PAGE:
[media-credit id=2200 align=”alignright” width=”300″][/media-credit]Consistency is one of the toughest things to accomplish in college sports.
The statement is more true than ever in basketball, as no team has repeated as national champion since Florida in 2007. Before that, it was Duke all the way back in 1992. With player turnover on a yearly basis, it’s tough to develop a team into a consistent winner.
The consistency problem in college basketball has never been more evident than in the Metro Atlantic Athletic Conference (MAAC) this season. In fact, there’s a wheel of parity and we’ve still got around half of the schedule to play.
Your next question, inevitably, is…what is a wheel of parity? Let me explain.
The concept is simple. Start with one team and pick a team it has beaten. Then use the team that was beaten and pick a team it has beaten, and so on, until you circle back around to the first team while using all 11 teams in the conference.
Here’s the MAAC wheel of parity:
Quinnipiac beat Monmouth. Monmouth beat Siena. Siena beat Fairfield. Fairfield beat Iona. Iona beat Rider. Rider beat Saint Peter’s. Saint Peter’s beat Marist. Marist beat Manhattan. Manhattan beat Niagara. Niagara beat Canisius. Canisius beat Quinnipiac.
So what does this all mean? It means the MAAC is wide open.
Rider (7-2) is currently at the top of the standings, with Canisius (6-4), Monmouth (7-4), Quinnipiac (6-4) and Siena (6-4) close behind. The final six spots belong to Iona (5-5), Niagara (4-6), Manhattan (4-6), Marist (4-7), Fairfield (4-8) and Saint Peter’s (3-6). All 11 teams separated by four games, and the gap from second to 10th is just three.
Now let’s look at the state of Quinnipiac men’s basketball. It’s been an up-and-down season for the Bobcats, especially in MAAC play. Quinnipiac hasn’t won or lost more than two games in a row so far.
“This was a good step for us in terms of consistency for 40 minutes,” Dunleavy said after the 77-58 win over Saint Peter’s on Jan. 27. “We’ve really had spots and pockets throughout the year of games where we’ve played really well.”
After that big home win over Saint Peter’s, the Bobcats traveled out to western New York to battle two teams they lost to at home earlier in January – Canisius and Niagara. The Bobcats split the trip – falling to Canisius on Feb. 1 before defeating Niagara on Feb. 3 – but it was ultimately a missed opportunity.
Canisius was without starter and second-leading scorer Isaiah Reese, who was suspended indefinitely due to “conduct detrimental to the team,” according to a press release. Still, the Bobcats couldn’t capitalize, shooting just 42 percent from the field and falling behind by as many as 19 in the second half and ultimately losing 75-70.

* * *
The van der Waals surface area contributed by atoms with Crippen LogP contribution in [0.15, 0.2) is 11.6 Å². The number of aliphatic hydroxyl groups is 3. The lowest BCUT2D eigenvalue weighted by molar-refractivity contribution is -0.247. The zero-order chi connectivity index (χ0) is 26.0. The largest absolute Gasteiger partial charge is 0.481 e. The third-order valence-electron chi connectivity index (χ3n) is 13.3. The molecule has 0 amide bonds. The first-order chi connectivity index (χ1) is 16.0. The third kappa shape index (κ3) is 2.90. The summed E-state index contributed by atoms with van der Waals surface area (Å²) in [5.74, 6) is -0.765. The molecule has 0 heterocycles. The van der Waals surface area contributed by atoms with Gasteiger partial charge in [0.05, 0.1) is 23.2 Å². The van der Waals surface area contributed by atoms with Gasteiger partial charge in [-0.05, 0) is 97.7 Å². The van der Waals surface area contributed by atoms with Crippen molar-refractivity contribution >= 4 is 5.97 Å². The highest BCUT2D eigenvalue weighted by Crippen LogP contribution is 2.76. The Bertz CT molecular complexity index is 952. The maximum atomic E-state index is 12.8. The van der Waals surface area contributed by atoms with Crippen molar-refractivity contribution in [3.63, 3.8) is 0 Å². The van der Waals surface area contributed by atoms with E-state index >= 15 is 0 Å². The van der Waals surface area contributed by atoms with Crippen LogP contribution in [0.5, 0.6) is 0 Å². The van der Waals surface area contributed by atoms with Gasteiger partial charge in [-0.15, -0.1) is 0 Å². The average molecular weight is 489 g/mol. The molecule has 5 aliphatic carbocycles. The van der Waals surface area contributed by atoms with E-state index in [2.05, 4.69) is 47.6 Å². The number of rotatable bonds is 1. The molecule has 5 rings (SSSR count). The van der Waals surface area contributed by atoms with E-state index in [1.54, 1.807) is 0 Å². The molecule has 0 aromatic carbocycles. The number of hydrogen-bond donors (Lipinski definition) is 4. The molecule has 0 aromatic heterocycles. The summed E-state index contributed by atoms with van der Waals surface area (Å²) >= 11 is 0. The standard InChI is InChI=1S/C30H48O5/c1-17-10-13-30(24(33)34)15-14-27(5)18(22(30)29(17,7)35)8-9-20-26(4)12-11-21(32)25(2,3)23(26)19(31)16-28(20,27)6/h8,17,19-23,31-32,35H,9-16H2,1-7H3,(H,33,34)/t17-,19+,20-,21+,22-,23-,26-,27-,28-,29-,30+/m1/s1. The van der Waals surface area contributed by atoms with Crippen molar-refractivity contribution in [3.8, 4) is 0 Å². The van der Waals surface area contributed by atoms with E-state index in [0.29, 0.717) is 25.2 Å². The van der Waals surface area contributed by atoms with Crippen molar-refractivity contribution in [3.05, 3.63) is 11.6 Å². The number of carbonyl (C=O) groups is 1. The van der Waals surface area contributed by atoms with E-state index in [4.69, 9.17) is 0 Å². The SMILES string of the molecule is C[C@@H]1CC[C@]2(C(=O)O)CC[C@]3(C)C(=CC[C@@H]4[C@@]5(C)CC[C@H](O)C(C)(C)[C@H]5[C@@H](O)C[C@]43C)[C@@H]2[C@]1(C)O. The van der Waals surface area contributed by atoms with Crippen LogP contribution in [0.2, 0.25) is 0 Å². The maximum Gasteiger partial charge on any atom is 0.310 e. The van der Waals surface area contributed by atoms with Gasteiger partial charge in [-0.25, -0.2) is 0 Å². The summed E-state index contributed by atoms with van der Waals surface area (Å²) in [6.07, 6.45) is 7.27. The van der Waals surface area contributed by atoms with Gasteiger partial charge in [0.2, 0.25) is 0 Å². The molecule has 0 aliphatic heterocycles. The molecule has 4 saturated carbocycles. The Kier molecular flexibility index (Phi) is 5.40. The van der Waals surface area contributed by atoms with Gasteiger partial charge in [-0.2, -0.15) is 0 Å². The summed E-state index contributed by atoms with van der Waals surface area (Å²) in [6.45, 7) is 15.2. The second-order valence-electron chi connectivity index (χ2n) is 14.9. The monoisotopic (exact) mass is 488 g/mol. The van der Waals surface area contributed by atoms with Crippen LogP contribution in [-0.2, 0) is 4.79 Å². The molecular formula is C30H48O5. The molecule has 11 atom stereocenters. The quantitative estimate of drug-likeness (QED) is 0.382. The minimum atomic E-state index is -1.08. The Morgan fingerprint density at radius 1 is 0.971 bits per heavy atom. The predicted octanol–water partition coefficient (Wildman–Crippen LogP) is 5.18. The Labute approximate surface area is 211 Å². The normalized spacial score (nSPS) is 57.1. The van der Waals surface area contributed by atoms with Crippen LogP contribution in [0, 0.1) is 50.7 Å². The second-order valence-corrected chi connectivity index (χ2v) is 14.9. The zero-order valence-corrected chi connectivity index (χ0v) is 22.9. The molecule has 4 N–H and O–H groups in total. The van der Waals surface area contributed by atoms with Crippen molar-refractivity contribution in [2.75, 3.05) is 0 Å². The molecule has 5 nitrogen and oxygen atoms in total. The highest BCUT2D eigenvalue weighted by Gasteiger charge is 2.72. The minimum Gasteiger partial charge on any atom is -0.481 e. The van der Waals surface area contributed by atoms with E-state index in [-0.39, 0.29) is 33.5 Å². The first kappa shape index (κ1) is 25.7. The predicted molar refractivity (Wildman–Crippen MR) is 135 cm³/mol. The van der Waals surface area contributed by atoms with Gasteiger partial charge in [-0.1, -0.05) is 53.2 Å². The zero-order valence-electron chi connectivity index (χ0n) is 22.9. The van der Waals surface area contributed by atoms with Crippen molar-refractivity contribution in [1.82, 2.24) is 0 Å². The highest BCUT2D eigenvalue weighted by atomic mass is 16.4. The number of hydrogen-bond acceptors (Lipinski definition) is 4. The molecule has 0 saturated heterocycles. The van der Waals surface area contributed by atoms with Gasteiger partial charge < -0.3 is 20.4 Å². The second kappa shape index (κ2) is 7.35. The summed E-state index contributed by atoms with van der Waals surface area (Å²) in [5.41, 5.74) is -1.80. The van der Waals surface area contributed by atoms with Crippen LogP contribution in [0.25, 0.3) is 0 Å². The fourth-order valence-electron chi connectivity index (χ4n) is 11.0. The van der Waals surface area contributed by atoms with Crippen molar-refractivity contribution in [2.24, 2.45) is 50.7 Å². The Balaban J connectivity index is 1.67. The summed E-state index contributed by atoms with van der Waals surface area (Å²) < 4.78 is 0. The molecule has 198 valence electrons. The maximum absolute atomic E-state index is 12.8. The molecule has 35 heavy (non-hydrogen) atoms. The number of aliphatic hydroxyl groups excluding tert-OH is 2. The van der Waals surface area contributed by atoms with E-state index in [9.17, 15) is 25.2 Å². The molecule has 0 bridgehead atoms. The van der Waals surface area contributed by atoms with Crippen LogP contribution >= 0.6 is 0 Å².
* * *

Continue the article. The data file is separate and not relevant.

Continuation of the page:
Against Niagara just two days later, the Bobcats (5-4 entering the game) were in need of a win to stay above .500 in MAAC play. Quinnipiac was down three at the break, but a huge run in the second half led to a 84-73 win.
“I thought it was a great performance out of our group today, especially in the second half,” Dunleavy said. “It was our second game in three days, and I was just happy with the way we were able to grind out a win. It wasn’t perfect, but we were able to get some stops and make some plays down the stretch – and I think that’s what I’m most proud of. We showed a lot of heart on the road, and we did a good job finishing possessions defensively.”
Showing heart on the road is something the Bobcats have done well all season – and it could be the key down the stretch. Quinnipiac is 5-5 on the road this season (including non-conference). Only one other MAAC team (Canisius, 6-4) is at or above .500 on the road.
Quinnipiac’s final eight games of the regular season are split evenly – four at home and four on the road. If the Bobcats can gain some consistency on the road and take care of business at home, they’ll be in great shape come March.
But again, that’s the problem – consistency. The only consistent scorer on the team is graduate student guard Cam Young, who has scored 20 or more points in nine straight games and won the past two MAAC Player of the Week awards. Sophomore point guard Rich Kelly is generally reliable too, as he’s scored 17 or more points in five of the last eight games. The problem is he scored in single digits in the other three games.
We talked two weeks ago about how this team needed to find a reliable third option, and it appears sophomore forward Jacob Rigoni is throwing his name in the ring. He’s averaging 18 points per game in his last three games (16, 18 and 20 points, respectively).
So, moving forward, it’s all about finding consistency. It’s easy to fall into the trap of seeing a bunch of mediocre MAAC opponents and playing like one of them. The key for the Bobcats will be overcoming that stigma and beating the teams they’re supposed to beat. Upcoming games against Iona and Rider will be tough, but Quinnipiac can’t afford to slip up against teams like Manhattan, Marist and Saint Peter’s.
The MAAC is there for the taking – let the most consistent team win.